The concept of a coparcenary under the Dayabhaga system is entirely different from the one under the Mitakshara law.
Hence, the distinguishing features of a Dayabhaga joint family will now be considered, whilst considering briefly the points of distinction between the two.
1. Sons do not acquire any right by birth:
Under the Mitakshara law as it existed prior to the 2005 Amendment of the Hindu Succession Act, each son acquired, at his birth, an interest equal with his father, in all ancestral property held by the father, and on the death of the father, the son got this property, not as his right, but by survivorship.
However, under the Dayabhaga law, the sons do not acquire any interest in the ancestral property by birth. Their rights arise, for the first time, on the death of the father. Even on his death, they take the father’s property, whether separate or ancestral, as heirs, and not by survivorship.
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Since the sons do not take any interest in the ancestral property as long as the father is alive, there can be no coparcenary, in the strict sense of that term, between the father and his sons under the Dayabhaga law.
2. Absolute power of the father to dispose of ancestral property:
Since under the Dayabhaga law, the sons do not acquire any interest by birth in the ancestral property, the father can dispose of such property (whether movable or immovable) by sale, gift, will or otherwise, in the same way as he can dispose of his separate property.
As seen in the last Chapter, under the Mitakshara law, the powers of a father to dispose of ancestral property are limited. However, Section 30 of the Hindu Succession Act, 1956, enables a male Hindu in a Mitakshara coparcenary to dispose of his interest in a coparcenary property by will. This Act also recognises, in effect, the right of a male Hindu governed by the Dayabhaga law to dispose of his interest in coparcenary property by will.
3. No right of partition or accounts against the father:
Under the Dayabhaga law, the sons cannot demand a partition of ancestral property from the father (which they can do under the Mitakshara law). Nor can they call for accounts of the management from the father. Under the Dayabhaga system, the father is the absolute owner of all the property, and he can manage it in any way he likes.
4. Concept of ancestral property under the Dayabhaga law:
Just as under the Mitakshara law, so also under the Dayabhaga law, ancestral property is that property which is inherited from a father, father’s father, or father’s father’s father. However, as seen above, under the Dayabhaga law, the children of a Hindu do not acquire any interest in such property by birth, as they do under the Mitakshara law.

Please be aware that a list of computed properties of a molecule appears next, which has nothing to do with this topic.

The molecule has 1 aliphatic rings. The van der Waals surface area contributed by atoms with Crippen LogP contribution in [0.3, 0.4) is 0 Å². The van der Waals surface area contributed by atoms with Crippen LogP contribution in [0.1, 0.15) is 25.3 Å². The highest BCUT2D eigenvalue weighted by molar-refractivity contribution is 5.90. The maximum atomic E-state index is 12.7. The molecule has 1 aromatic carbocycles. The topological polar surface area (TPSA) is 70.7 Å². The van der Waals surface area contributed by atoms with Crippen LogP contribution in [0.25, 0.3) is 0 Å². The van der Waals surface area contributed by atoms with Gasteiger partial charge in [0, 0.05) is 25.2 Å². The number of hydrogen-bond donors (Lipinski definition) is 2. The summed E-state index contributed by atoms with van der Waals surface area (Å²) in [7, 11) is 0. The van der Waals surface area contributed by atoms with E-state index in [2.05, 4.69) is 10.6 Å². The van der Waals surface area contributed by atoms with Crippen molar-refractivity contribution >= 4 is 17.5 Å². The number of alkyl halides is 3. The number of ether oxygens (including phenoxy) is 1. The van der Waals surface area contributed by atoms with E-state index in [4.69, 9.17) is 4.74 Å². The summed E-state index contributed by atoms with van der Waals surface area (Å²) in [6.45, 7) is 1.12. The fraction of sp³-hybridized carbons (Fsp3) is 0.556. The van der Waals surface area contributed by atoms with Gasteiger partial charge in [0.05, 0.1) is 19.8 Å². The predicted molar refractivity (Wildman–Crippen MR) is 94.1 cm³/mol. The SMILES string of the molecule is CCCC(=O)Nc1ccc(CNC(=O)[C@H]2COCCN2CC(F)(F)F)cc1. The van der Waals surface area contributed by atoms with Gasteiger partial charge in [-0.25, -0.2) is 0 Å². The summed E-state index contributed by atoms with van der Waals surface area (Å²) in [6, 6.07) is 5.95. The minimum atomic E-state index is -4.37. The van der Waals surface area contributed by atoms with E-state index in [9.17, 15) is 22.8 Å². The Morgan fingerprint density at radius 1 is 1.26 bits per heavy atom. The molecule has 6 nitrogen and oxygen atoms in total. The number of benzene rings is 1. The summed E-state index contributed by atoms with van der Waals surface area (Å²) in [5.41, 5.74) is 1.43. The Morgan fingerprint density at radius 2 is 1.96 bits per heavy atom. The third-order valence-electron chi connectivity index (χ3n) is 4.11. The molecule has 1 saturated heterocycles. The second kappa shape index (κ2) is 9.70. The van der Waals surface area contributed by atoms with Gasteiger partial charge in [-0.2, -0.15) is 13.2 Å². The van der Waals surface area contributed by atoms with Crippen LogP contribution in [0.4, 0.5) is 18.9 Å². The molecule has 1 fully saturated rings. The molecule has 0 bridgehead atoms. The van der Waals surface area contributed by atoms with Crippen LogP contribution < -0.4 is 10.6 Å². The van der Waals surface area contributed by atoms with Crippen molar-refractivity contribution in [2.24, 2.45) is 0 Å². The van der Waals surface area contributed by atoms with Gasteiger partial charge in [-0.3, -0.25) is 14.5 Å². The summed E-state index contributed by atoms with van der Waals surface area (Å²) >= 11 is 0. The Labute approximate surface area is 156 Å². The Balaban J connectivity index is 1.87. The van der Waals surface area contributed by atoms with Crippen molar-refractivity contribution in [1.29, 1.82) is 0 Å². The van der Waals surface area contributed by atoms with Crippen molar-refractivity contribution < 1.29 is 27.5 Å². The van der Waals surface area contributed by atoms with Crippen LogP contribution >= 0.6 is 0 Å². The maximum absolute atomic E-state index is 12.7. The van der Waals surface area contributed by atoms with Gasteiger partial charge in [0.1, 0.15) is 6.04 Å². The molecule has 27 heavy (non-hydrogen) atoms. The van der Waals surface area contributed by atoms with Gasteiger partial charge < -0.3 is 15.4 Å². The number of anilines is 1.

5. Coparceners according to the Dayabhaga law:
As seen earlier, under the Mitakshara law as it prevailed before the 2005 Amendment, the foundation of a coparcenary first laid on the birth of a son in the family. Thus, if a Hindu was governed by the Mitakshara law, and a son was born to him, immediately the father and son became coparceners.
On the other hand, according to the Dayabhaga law, the foundation of a coparcenary is laid on the death of the father. As long as the father is alive, there is no coparcenary, in the strict sense of that term, between the father and his male issues. It is only when he dies, leaving two or more male issues, that the coparcenary is first formed.
A coparcenary under the Dayabhaga law can, however, consist of males as well as females. It will be remembered that under the Mitakshara law before the 2005 Amendment, no female Hindu could be a coparcener, although she can be a coparcener today. However, even under the Dayabhaga law, a coparcenary cannot start with females. Thus, if a person dies leaving two or more daughters, such daughters would not constitute a coparcenary.
The effect of the Hindu Succession Act, 1956, is not to abolish or disrupt the Dayabhaga joint family. The only result is that the share of a coparcener in the coparcenary property will devolve by succession according to the provisions of that Act upon the heirs specified in that Act.